21

I asked Windows 7 to index my entire "Media" folder. After it was done it'd find anything in there, no problem.

Then I reorganized it a bit and moved some folders around, and now it doesn't find things inside those folders anymore. For example, I'm looking at a folder with the files:

01. Ferry Corsten - Shelter Me.mp3
02. Ferry Corsten - Black Velvet.mp3
...   
05. Ferry Corsten - Made Of Love.mp3
...

I type in "Love" in the search box for the current folder, and it doesn't find anything.

I checked in "Indexing Options", and this very folder is checked off in there. It seems I just messed up its indexing feature. Any ideas how fix?

29

Control panel->indexing->advanced->rebuild

I've seen several similar questions and as far as I know there's no way to reindex just one directory. Would be great if someone could prove me wrong though.

  • 1
    Thank you, works great, +1. Quick tip for anyone following, hitting the windows key and typing "index" gives quick access to the Control Panel / Indexing panel. – zx81 Jan 17 '16 at 21:42
  • It's horrible to have to do a whole rebuild. There are two solutions shown below that DO purport to work. I tested today on Win 10. FYI the one by Giacomo Mosca worked, certainly and immediately - for a single folder. The one by Fahad Mahmood did not work. – MicrosoftShouldBeKickedInNuts Feb 6 '20 at 19:43
18

You can re-index a single directory:

Folder properties --> Advanced --> untick index --> apply changes

Go back to Advanced --> tick the index files option again

This will now re-index that particular directory. Hope this helps.

  • This totally answers the question on how to reindex a folder. Works on Windows 10. – kiatng Oct 27 '16 at 3:24
  • That would seem to work, as it makes perfect sense, but I tested it just now on Windows 10 and it did not reindex. FYI the solution below by Giacomo Mosca worked, certainly and immediately - for a single folder. – MicrosoftShouldBeKickedInNuts Feb 6 '20 at 19:44
3

I've found no other working solution for re-indexing just one specific folder than that:

  1. close all open programs, which may access the folder in question
  2. copy your folder. For example if your folder is named to_be_indexed, copy it to a new folder named to_be_indexed - Copy. In Windows Exlplorer you may simply use ctrl-c ctrl-v shortcuts, having selected the folder to be re-indexed
  3. wait for indexing to complete (check Windows "Indexing Options", status is given on top of window)
  4. remove the original folder to_be_indexed. Be careful to check before if your copy in step 1 was successful - you do not want to lose data ... (if you want to play safe, rename to_be_indexed to to_be_indexed_old and delete it later)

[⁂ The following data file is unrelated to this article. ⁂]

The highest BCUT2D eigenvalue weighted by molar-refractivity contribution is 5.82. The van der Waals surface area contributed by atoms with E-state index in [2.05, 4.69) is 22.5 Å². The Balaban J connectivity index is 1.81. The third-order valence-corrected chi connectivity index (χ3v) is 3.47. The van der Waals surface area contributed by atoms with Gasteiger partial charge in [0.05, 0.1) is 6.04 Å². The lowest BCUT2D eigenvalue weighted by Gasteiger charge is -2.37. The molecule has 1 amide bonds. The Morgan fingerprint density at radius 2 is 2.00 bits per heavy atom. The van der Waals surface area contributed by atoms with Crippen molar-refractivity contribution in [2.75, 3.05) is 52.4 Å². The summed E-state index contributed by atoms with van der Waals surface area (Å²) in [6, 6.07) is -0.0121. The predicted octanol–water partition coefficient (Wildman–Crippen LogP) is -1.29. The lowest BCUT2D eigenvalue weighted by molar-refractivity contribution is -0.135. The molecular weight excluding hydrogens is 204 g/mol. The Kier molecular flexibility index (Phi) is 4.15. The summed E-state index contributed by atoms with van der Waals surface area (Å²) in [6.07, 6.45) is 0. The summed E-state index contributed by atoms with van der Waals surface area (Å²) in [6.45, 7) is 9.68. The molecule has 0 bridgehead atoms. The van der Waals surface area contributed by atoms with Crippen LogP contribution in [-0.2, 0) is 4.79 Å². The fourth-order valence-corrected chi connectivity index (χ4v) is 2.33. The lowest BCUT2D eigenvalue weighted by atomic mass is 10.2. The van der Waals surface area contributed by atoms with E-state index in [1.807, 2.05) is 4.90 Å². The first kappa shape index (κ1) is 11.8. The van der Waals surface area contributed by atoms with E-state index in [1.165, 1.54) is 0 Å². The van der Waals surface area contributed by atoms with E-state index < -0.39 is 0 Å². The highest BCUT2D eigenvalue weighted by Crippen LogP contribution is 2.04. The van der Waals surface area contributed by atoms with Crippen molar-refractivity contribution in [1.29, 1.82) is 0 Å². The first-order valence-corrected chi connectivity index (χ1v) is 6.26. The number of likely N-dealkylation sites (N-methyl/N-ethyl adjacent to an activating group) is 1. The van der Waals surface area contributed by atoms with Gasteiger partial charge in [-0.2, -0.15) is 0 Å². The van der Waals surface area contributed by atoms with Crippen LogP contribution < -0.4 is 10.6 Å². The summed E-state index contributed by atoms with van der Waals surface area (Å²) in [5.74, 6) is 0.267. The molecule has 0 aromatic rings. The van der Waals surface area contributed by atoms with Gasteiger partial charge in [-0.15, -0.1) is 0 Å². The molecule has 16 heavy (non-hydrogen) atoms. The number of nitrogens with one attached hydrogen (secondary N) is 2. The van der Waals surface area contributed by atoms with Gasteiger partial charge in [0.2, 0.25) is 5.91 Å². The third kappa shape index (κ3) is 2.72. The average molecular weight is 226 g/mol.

5. rename to_be_indexed - Copy to to_be_indexed
  6. wait for indexing to complete (check Windows "Indexing Options", status is given on top of window)
  7. to_be_indexed is now re-indexed in Windows Search

Cumbersome, but works.

  • Wouldn't you acheive the same by renaming the original to something_bak and then copying to folder to the origianl name? – JonC Sep 3 '15 at 11:38
  • Owwww, file dates (i.e. folder dates) are also torched by this if I'm reading it correctly. FYI, I just tested other answers here, and the one by Giacomo Mosca worked for one dir, on Win 10. I'm not sure about Win 7. – MicrosoftShouldBeKickedInNuts Feb 6 '20 at 19:58
2

Experienced the same issue today and forced a specific folder to be re-indexed, without rebuilding in it's entirety.

  • Control panel-> indexing options-> modify-> select your folder you wish to index by de-selecting it with a check mark, initially for exclusion -> Ok to confirm
  • Close the window
  • Control panel-> indexing options-> modify-> select your folder by selecting it again with a check mark, removing it from exclusion -> Ok to confirm

Index will be re-created as the folder has now come into scope for the indexing system

  • +1; yours is the only correct answer for the question asked, based on my current testing on Win 10. Sorry that your answer appears at the bottom, and with fewest votes :( (Fair disclosure, I did not test on Win 7, in case it gives different results. THIS answer is the way to go for Win 10 though.) – MicrosoftShouldBeKickedInNuts Feb 6 '20 at 19:54
1

Click on the Windows Start button, then:

  • Type 'index' (without the quotes)
  • From the list of available options, select 'Indexing Options'
  • Click on the 'Advanced' button
  • On the 'Index Settings' tab, select the 'Rebuild' button, which is under 'Troubleshooting'
  • Click the 'Ok' button
  • Click the 'Close' button

NOTE:

When you initiate this process, you will not be able to see your drives, folders and sub-folders until they are re-indexed. So, make certain that you're not in a hurry to access any data on your hard drive before starting.

This process will take a while; and it's best to do it when no other applications are running. As far as I know, there is no notification to indicate when it's finished re-indexing your drive. Suffice to say, if you watch a movie, or a ball game, by the time you get back the task should be complete.

  • It's horrible to have to do a whole rebuild. There are two solutions shown below that DO purport to work without requiring a full rebuild. I tested today on Win 10. FYI the one by Giacomo Mosca worked, certainly and immediately - for a single folder. The one by Fahad Mahmood did not work. – MicrosoftShouldBeKickedInNuts Feb 6 '20 at 19:48
0
  • Under Indexing options click "Modify ".
  • Then click the folder that you want to update the indexing.
  • Uncheck and then remark the folder.
  • Click on "OK "
  • The folder will be reindexed.

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